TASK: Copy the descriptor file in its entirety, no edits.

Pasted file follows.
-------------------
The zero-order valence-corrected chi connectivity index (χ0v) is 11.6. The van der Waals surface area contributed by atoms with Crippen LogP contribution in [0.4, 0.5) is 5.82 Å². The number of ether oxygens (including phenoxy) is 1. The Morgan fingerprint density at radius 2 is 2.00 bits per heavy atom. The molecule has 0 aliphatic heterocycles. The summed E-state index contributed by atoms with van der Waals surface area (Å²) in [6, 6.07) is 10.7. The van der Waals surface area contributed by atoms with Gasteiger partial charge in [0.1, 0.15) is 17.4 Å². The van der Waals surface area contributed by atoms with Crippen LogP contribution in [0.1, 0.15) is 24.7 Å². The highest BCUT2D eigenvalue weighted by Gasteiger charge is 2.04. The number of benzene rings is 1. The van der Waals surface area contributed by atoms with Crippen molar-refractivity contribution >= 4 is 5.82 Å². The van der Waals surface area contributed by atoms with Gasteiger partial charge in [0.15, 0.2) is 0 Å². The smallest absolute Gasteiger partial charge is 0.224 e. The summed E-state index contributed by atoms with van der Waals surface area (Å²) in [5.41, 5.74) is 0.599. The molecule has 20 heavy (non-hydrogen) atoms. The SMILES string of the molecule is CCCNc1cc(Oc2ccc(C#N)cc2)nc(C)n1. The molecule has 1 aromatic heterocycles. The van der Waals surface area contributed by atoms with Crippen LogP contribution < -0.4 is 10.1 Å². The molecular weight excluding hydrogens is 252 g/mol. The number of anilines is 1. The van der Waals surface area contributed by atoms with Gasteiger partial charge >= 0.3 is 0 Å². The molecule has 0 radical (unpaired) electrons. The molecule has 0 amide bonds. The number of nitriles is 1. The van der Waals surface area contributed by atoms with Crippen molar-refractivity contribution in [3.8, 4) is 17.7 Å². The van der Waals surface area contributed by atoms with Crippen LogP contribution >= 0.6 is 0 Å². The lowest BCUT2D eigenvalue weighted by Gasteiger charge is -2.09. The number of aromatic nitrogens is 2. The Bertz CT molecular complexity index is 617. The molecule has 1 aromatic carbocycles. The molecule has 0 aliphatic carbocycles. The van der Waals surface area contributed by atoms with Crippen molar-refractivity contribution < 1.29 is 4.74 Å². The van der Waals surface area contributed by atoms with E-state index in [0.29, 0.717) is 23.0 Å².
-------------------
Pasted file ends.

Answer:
The zero-order valence-corrected chi connectivity index (χ0v) is 11.6. The van der Waals surface area contributed by atoms with Crippen LogP contribution in [0.4, 0.5) is 5.82 Å². The number of ether oxygens (including phenoxy) is 1. The Morgan fingerprint density at radius 2 is 2.00 bits per heavy atom. The molecule has 0 aliphatic heterocycles. The summed E-state index contributed by atoms with van der Waals surface area (Å²) in [6, 6.07) is 10.7. The van der Waals surface area contributed by atoms with Gasteiger partial charge in [0.1, 0.15) is 17.4 Å². The van der Waals surface area contributed by atoms with Crippen LogP contribution in [0.1, 0.15) is 24.7 Å². The highest BCUT2D eigenvalue weighted by Gasteiger charge is 2.04. The number of benzene rings is 1. The van der Waals surface area contributed by atoms with Crippen molar-refractivity contribution >= 4 is 5.82 Å². The van der Waals surface area contributed by atoms with Gasteiger partial charge in [0.15, 0.2) is 0 Å². The smallest absolute Gasteiger partial charge is 0.224 e. The summed E-state index contributed by atoms with van der Waals surface area (Å²) in [5.41, 5.74) is 0.599. The molecule has 20 heavy (non-hydrogen) atoms. The SMILES string of the molecule is CCCNc1cc(Oc2ccc(C#N)cc2)nc(C)n1. The molecule has 1 aromatic heterocycles. The van der Waals surface area contributed by atoms with Crippen LogP contribution < -0.4 is 10.1 Å². The molecular weight excluding hydrogens is 252 g/mol. The number of anilines is 1. The van der Waals surface area contributed by atoms with Gasteiger partial charge >= 0.3 is 0 Å². The molecule has 0 radical (unpaired) electrons. The molecule has 0 amide bonds. The number of nitriles is 1. The van der Waals surface area contributed by atoms with Crippen molar-refractivity contribution in [3.8, 4) is 17.7 Å². The van der Waals surface area contributed by atoms with Crippen LogP contribution >= 0.6 is 0 Å². The lowest BCUT2D eigenvalue weighted by Gasteiger charge is -2.09. The number of aromatic nitrogens is 2. The Bertz CT molecular complexity index is 617. The molecule has 1 aromatic carbocycles. The molecule has 0 aliphatic carbocycles. The van der Waals surface area contributed by atoms with Crippen molar-refractivity contribution < 1.29 is 4.74 Å². The van der Waals surface area contributed by atoms with E-state index in [0.29, 0.717) is 23.0 Å².